The federal government needs to do more to remove regulatory barriers that make it difficult to install modern safety equipment on small planes like those involved in a cluster of accidents on Long Island earlier this year, a safety expert said Friday evening.
“The fact that the engine of a modern, brand-new [plane] looks exactly like the engine that rolled out of the factory 25, 30 years ago is almost a crime,” said George Perry, head of the Air Safety Institute of the Aircraft Owners and Pilots Association.
“The FAA realizes that and they’re trying to work with manufacturers, with the associations, to come up with ways that we can bring modern, safety-enhancing equipment into the cockpits of general aviation airplanes,” Perry told an audience of about 50 people, most of them pilots, at the Cradle of Aviation Museum in Garden City.
Perry said after his talk that his appearance was planned in early May when his group identified the cluster of accidents and incidents, about three weeks before a Newsday story on May 23 highlighted them.
The Newsday report noted that the seven crashes or accidents to date were the most seen on Long Island since 2012 and were on a pace to be the most in a single year in more than a decade.
Perry, a former U.S. Navy fighter pilot, said his group regularly gives informational talks at trade shows and other venues and makes special outreach, like his visit to Long Island.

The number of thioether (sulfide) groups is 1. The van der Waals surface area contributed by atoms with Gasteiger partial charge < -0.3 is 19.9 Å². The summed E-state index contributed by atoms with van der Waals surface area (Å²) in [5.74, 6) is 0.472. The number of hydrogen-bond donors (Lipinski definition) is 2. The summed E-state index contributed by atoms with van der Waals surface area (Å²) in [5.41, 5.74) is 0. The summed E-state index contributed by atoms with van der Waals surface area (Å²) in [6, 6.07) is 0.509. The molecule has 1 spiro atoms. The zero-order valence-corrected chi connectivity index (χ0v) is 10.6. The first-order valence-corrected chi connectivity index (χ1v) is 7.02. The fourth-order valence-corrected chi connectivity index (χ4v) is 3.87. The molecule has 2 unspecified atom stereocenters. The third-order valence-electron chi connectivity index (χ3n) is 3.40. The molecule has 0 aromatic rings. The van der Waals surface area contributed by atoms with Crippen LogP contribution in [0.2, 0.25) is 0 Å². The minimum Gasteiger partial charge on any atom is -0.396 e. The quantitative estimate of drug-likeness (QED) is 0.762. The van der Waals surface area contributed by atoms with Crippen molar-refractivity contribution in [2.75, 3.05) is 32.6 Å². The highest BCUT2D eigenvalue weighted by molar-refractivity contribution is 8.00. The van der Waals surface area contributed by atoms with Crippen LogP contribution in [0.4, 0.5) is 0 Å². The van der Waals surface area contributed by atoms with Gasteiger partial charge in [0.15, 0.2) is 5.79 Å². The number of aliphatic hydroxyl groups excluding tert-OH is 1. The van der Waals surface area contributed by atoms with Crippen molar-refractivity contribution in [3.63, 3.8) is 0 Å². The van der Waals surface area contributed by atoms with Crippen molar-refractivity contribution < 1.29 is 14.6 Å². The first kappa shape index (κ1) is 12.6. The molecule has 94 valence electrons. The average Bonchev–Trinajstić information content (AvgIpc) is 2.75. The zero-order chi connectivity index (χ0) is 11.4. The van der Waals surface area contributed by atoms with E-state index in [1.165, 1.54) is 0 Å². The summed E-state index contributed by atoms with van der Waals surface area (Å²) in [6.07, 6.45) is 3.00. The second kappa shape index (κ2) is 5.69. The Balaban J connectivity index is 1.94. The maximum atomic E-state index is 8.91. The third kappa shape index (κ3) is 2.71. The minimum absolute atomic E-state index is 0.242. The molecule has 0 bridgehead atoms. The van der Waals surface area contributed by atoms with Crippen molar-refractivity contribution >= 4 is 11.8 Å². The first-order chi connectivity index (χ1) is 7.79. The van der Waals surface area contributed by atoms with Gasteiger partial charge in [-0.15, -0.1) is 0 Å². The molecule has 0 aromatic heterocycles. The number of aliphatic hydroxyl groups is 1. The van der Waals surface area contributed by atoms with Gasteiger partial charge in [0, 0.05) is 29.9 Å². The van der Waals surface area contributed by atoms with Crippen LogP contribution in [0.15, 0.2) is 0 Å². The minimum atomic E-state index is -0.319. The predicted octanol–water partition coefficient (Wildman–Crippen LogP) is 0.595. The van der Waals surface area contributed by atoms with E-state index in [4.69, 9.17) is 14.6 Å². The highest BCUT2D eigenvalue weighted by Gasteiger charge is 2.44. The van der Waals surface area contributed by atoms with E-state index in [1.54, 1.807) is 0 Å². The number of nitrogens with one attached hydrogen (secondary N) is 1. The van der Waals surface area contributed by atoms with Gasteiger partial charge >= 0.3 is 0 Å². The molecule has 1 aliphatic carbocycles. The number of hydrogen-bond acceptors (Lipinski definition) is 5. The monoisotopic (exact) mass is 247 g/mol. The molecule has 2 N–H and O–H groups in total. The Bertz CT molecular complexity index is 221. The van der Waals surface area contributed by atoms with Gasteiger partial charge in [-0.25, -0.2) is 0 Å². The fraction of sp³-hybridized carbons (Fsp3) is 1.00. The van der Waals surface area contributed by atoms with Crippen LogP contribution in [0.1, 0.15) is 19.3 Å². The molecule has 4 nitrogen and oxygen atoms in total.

“From time to time there are mishaps and accidents that happen in clusters, and I think human nature wants to derive some meaning from that,” Perry told the audience.
“It’s hard to say that cluster has any real meaning beyond the fact these are random events that are unassociated with one another, and based on what we know so far, that is certainly the case here on Long Island,” he said.
He said FAA rules governing private planes require certification before a piece of equipment can be installed, making it more expensive for manufacturers to change and for owners to retrofit older planes.
“Experimental aircraft are not covered by those rules, and they can install any piece of equipment from any manufacturer, and they have autopilot and primary flight displays and other features,” he said.
“And so it’s a little bit frustrating that in a day and age where you all have iPhones and we walk around with supercomputers in our pockets that we still have 1960s gyroscopes and vacuum pumps that power systems in airplanes,” he said.
He added that his group was working with the FAA, and that the agency was cooperative. But he urged people in the audience to write to the FAA and their local elected officials to push to speed the process.